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  5. "You come from Germany."

"You come from Germany."

Translation:Tu a Germania venis.

September 9, 2019



what is the difference between "ab" and "a" ?


ab is used when the succeeding word begins with a vowel; a is used when the succeeding word begin with a consonant: e.g. ab Anglia, a Gallia [from England, from France]


The rule Christos gives is what is most commonly taught these days, but it should come with a caveat.

Quoting from An Elementary Latin Dictionary (Charlton Thomas Lewis, 1894),

ā (before consonants), ab (before vowels, h and some consonants, especially l, n, r, s), abs (usually only before t and q, especially frequent before the pronoun te)

Personally, I would shy away from "ab Germania". Without getting down into the phonological weeds, "g" is a very different consonant than the listed ones (l, n, r, s).

OK. Julius Ceasar uses "ab Germania Rhenumque" (Commentarii de Bello Gallico, Liber II, 69.4 in the URL cited below), but do we really want to fashion our Latin after his? I usually look to Cicero for prose style.



"A" is used when a word begins with a consonant and "Ab" is used when it's a vowel or H. That's what I read on "Tips" , here's the link by the way. https://www.duolingo.com/skill/la/Travels/tips-and-notes


I was taught that 'ab' is acceptable before both consonants and vowels, but 'a' is only used before a consonant.

bas sake buxbeze sabeDev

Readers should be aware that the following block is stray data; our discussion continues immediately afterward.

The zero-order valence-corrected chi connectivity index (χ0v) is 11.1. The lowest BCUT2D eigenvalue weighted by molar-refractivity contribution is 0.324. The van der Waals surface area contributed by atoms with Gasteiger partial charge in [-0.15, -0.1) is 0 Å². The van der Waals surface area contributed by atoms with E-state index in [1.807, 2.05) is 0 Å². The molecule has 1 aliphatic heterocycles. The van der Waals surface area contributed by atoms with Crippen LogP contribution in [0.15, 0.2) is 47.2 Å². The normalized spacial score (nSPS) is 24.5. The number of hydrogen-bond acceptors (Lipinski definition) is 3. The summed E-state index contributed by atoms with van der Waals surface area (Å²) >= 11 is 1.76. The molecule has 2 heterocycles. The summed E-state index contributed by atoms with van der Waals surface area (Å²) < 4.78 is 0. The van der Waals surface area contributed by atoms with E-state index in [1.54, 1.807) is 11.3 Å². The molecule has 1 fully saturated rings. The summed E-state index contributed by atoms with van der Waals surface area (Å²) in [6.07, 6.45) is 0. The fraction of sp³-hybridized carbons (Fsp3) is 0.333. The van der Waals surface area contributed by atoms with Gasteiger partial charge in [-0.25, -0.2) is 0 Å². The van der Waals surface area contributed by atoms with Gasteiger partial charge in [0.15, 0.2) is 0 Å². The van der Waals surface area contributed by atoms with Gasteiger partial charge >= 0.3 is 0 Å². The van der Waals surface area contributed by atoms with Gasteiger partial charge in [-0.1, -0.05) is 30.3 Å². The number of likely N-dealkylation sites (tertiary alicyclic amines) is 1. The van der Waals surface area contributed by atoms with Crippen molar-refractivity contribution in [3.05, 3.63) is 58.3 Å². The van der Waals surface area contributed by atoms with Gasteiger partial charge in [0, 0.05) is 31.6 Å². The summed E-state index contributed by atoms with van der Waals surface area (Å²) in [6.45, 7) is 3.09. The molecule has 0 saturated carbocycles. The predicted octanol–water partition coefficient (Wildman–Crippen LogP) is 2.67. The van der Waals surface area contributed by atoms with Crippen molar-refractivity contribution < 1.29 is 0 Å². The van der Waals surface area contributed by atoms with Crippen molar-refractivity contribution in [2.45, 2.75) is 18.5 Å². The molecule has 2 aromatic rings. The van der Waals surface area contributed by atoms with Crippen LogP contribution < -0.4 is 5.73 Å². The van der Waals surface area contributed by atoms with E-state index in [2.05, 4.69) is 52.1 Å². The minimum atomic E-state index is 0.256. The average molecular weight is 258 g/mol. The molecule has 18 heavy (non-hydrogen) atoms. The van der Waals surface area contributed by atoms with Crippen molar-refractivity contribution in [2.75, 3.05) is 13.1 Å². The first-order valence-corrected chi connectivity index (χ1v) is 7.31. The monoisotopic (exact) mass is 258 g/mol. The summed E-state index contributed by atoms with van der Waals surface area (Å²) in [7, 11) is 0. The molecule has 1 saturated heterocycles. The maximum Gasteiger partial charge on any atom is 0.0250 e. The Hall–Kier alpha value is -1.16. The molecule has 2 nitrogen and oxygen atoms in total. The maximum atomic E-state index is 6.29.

Would "Vos a Germania venitis" be correct? The question doesn't specify singular or plural.


Yes, when it's "you", it can mean plural ou singular.
When it's not accepted, report it with the button.


Why venis and not venit?


Venis is 2nd person singular (you - as requested (2nd p plural should be ok too))

Venit is 3rd person singular (she/he/it)


If word order doesn't matter in Latin, shouldn't Tu Germania venis a be correct?


To say that word order doesn't matter at all is an exaggeration. Prepositions like a/ab have to come before the nouns; you can't make them into postpositions like some languages have.


In addition to a whitelist of correct answers, it'd be great to have a blacklist of verified incorrect answers. That way when I try something like "a Germania tu venis" I could tell if that was A) categorically incorrect (perhaps with an explanation), or B) not yet evaluated for correctness


Why not 'Tu venis Germania.' ?


I suppose because the "from" is missing (a, or ab depending on the next word; see my comment above)


In these exercises where Roman names for provinces or other geographical terms are used, shouldn't the antique term be accepted in the translation, along with the modern equivalent? That is, shouldn't Germania as well as Germany, Italia as well as Italy, Gallia as well as France... be a valid answer to the exercise?

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